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RPT's Healthy Habits - Mental Health

Posted by Stephanie Taylor on 04/16/2020

Mental health is often overlooked or avoided in our society, but it is just as important as our physical health. The two are very closely related. Just like having aches and pains can make you feel grumpy, being stressed can make your feel more achy and tired.

Having good mental health is sometimes referred to as resilience. Just like having good physical fitness can help you avoid getting sick and recover from injuries better, having resilience means that you can work through stressors and adversity better. Below are some ways to improve your mental health


Of course, physical therapists are going to promote exercise, but it is vital to your mental health just as much as your physical health. Exercise improves mood and decreases rates of depression, anxiety, and stress. It improves your energy and self awareness. Exercise also improves your brain function, memory, and thinking skills, which reduces frustration when completing tasks. Exercise even changes the structure of the brain and improvements can be seen across the lifespan. Most experts recommend between 30-60 minutes of exercise daily, even if it’s broken up into 5-10 minute increments.

Get enough sleep

Depression, bipolar disorder, anxiety, and ADHD all have a strong link with insomnia, or the inability to sleep. Sleep helps decrease our stress and irritability. It helps improve memory because the brain processes information during our sleep. Sleep improves our concentration and emotional regulation. Experts recommend adults get 8 hours of sleep. You can improve your sleeping skills by maintaining a regular sleep/wake cycle, decreasing your intake of caffeine and alcohol, ensuring that you bedroom is dark and free of distractions. You can also try relaxation techniques such as meditation, deep breathing, and progressive muscle relaxation to help you fall asleep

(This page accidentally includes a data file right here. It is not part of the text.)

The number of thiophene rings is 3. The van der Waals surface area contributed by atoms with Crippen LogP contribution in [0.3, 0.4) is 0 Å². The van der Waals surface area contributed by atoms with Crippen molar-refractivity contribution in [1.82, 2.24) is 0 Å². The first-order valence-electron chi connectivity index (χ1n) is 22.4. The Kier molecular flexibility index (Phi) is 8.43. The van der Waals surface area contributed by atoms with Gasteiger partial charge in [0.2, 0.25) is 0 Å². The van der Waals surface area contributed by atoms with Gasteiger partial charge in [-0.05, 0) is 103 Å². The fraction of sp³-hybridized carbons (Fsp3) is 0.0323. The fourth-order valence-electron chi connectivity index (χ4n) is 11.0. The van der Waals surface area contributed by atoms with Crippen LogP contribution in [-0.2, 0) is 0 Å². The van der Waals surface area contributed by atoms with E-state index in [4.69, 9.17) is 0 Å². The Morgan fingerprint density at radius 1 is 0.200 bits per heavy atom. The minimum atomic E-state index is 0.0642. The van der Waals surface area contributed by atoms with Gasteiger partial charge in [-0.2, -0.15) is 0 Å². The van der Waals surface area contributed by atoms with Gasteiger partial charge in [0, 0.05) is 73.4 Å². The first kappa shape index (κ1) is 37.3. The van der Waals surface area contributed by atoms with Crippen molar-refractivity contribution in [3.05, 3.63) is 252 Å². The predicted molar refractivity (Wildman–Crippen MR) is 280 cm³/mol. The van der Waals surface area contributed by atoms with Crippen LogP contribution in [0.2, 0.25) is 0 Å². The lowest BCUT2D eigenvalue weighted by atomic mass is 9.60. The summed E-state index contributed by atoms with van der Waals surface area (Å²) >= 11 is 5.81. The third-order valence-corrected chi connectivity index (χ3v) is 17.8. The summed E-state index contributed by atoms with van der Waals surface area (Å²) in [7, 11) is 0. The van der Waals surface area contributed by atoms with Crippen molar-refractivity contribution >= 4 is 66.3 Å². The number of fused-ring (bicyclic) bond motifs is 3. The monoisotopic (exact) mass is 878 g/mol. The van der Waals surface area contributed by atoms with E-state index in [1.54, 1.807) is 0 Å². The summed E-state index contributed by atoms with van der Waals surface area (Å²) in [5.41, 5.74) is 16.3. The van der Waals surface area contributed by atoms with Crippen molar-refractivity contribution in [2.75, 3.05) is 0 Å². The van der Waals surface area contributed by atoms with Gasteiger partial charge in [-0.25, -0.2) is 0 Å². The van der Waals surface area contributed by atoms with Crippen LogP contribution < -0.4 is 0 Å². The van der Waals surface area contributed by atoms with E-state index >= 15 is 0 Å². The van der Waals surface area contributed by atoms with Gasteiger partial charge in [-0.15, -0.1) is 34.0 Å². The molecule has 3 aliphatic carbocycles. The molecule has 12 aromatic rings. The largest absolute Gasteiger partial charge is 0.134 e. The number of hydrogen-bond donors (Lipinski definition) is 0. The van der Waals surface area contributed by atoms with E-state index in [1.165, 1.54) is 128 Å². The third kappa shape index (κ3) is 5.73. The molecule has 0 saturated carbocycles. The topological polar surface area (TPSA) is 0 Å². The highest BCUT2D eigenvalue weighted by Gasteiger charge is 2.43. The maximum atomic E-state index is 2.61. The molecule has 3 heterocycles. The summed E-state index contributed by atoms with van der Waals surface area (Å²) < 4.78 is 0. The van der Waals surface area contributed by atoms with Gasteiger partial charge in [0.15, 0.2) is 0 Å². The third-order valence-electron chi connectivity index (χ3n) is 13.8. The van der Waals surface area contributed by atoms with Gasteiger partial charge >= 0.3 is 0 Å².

Eat nutritious food

Food becomes the fuel for our body AND mind. Nutrients can promote the release of neurotransmitters in our brain to help our mental health. Some studies have suggested that people with diets rich in omega-3 and omega-6 have reduced rates of depression and anxiety.

Maintain social relationships

Humans are social creatures, and even the most introverted of people crave some form of social interaction. In-person conversations and interactions have the biggest impact on our mental well being, so when possible, go out to lunch with a friend or converse with a family member at home. While current circumstances may not permit face to face interaction, call a friend or better yet, FaceTime a friend to keep up with them and to improve your mood

Go outside

The outdoors improves our feelings of relaxation and outdoor experiences can help reduce feelings of depression and anxiety. Sunlight can help regulate our melatonin levels to improve sleep and energy levels. Some small studies have suggested that spending more time outside can actually help you live a longer and happier life.


Be well, 

Stephanie Taylor, PT, DPT